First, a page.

Monday, October 26, 2009

Jury Selection in the Trial of Raymond Jessop (UPDATED AGAIN)

Brooke Adams (with whom I have a massive approach/avoidance issue) is someone I continue to regard as a great writer/reporter and also someone who conceals a severe bias, but she does make the great critical observation from time to time, and here is one.
The Plural Life - "There are about 2,100 residents of the county who are 18 or older."
This is the basic jury pool from which persons begin to be disqualified right away.
"The big question, of course, is whether there are 14 people — 12 jurors and 2 alternates — in Schleicher County that do not already have an opinion about the FLDS."
And this is what makes me wonder. The O.J. Simpson trial for his supposed murder of his wife and another was held close to home in what had to be a massively tainted jury pool. O.J. was IMHO opinion, guilty. There were some disturbing questions that schooled around the O.J. trial, some of which place me on the side of his conviction (which did not occur) and some of which did not. I tend to think it is an excellent example of a foundational right in this country, of "jury nullification." One that is so seldom discussed that we are about to lose it altogether, as a right.

I confess to finding O.J. acquittal supporters infuriatingly political, there was one interview of onlookers at the time, black onlookers in the Los Angeles area, where it was asked "Do you think he will/should be acquitted?" and the answer was an emphatic YES, and then an astoundingly insightful follow up question by the reporter who then asked the same person if they though O.J. was guilty. The answer was an equally quick and sincere YES. Essentially the onlooker (and I think ultimately the jury) said "I don't care if he's guilty, I'm not going to convict him."

My interpretation of that, and it was the view of many at the time, is black Americans saw themselves as a separate group within the country, and a severely oppressed one. It was a chance to strike back and declare they as a group felt railroaded all too many times and the Simpson trial was a way to say that.

Consider yourselves heard.

On balance, what further threat did O.J. represent to society? He was successfully sued in a second trial to recover the proceeds of his book speculating on "What if" he did do it. While adamant that he should have been convicted, I was equally adamant that if he was pronounced "Not Guilty" then no one should be able to use the assumption of his guilt to recover money from him. I was disappointed with O.J. now on two fronts, but he did not recover any money from the whole business it would seem, he did not kill again, and eventually he did a massively stupid thing in Nevada and will probably die in jail for it.

This illustrates the threat to society of a lone criminal, or even a group of criminals. What threat are they on balance to me? None. If I have met a Mafioso I haven't known it. The closest I came to meeting one was Jimmy Hoffa's book keeper who is probably now passed away. It led to my personal but largely unsubstantiated (but plausible) theory of what happened to Mr. Hoffa. If true, he will never be found. I digress. The point? I have not been visibly harmed to a great degree by the presence of organized crime (I certainly disapprove) and I was not shot by O.J. The fact that criminals do go free and do what they do again, or that organized crime kills and steals and harms us all is not lost on me. The question is of comparative threat.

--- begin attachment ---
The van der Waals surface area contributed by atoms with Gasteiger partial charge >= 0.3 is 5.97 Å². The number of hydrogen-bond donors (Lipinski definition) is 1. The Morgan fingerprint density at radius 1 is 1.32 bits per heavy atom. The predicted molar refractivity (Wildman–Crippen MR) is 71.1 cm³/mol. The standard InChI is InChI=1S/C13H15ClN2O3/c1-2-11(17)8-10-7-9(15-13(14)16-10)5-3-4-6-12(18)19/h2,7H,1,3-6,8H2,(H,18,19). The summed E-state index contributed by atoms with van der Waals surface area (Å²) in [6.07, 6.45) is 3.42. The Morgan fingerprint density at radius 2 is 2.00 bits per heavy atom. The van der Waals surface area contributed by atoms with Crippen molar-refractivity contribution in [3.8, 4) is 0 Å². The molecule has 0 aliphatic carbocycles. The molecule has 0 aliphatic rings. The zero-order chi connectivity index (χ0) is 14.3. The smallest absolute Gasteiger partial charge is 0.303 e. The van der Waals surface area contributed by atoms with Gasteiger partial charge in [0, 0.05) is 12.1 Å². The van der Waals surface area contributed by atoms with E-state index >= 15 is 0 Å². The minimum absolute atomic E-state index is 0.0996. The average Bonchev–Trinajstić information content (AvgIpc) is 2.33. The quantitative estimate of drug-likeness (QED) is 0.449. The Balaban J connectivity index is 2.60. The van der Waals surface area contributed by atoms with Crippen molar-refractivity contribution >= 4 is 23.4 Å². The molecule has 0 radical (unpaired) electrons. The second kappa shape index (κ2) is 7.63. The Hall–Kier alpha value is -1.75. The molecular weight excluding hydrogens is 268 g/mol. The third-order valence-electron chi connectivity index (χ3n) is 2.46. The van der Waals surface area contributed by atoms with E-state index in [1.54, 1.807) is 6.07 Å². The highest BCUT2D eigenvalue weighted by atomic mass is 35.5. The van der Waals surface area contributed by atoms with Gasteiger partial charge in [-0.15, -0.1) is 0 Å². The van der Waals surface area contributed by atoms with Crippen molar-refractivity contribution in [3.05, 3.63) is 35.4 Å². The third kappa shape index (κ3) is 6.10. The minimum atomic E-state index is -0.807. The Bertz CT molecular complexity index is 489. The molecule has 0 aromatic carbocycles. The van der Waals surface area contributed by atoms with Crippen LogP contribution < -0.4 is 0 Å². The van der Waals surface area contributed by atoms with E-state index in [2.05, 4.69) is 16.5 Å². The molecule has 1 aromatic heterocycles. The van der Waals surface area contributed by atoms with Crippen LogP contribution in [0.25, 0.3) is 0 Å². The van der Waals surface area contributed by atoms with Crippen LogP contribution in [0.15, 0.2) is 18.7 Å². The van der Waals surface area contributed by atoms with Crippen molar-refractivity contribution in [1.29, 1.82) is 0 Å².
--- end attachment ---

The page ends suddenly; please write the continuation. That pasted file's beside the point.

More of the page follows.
Back to Raymond and his various compatriots on trial in Schleicher County. Is it a right of Government to have an assurance, constitutionally, of having a fair shot and convicting any particular defendant. I have to say no. The presumption of innocence and the right to a fair trial (by a jury of your peers) are those of the defendant(s), not of the prosecution. It has been suggested that the trial may be moved because a jury cannot be seated in Schleicher County. If the trial is massively unfair in favor of the defendant, what precisely is the harm? I submit, as framed by our founders, none.

This "right" though, to "get 'em if they are guilty," now seems embedded in the public consciousness and it would seem that a change of venue might be asked for by the prosecution. I don't even know if that's possible, but I suspect it may be so. It shouldn't be. If Raymond Jessop wants to be tried in Eldorado, he should be tried in Eldorado. If they can only find 14 jurors (2 alternates and 12 regulars) then that's all they can find, and the trial should proceed. If the defense deems those jurors too tainted to try their client, it is Raymond's right to change venue, or it should be. Again, IMHO.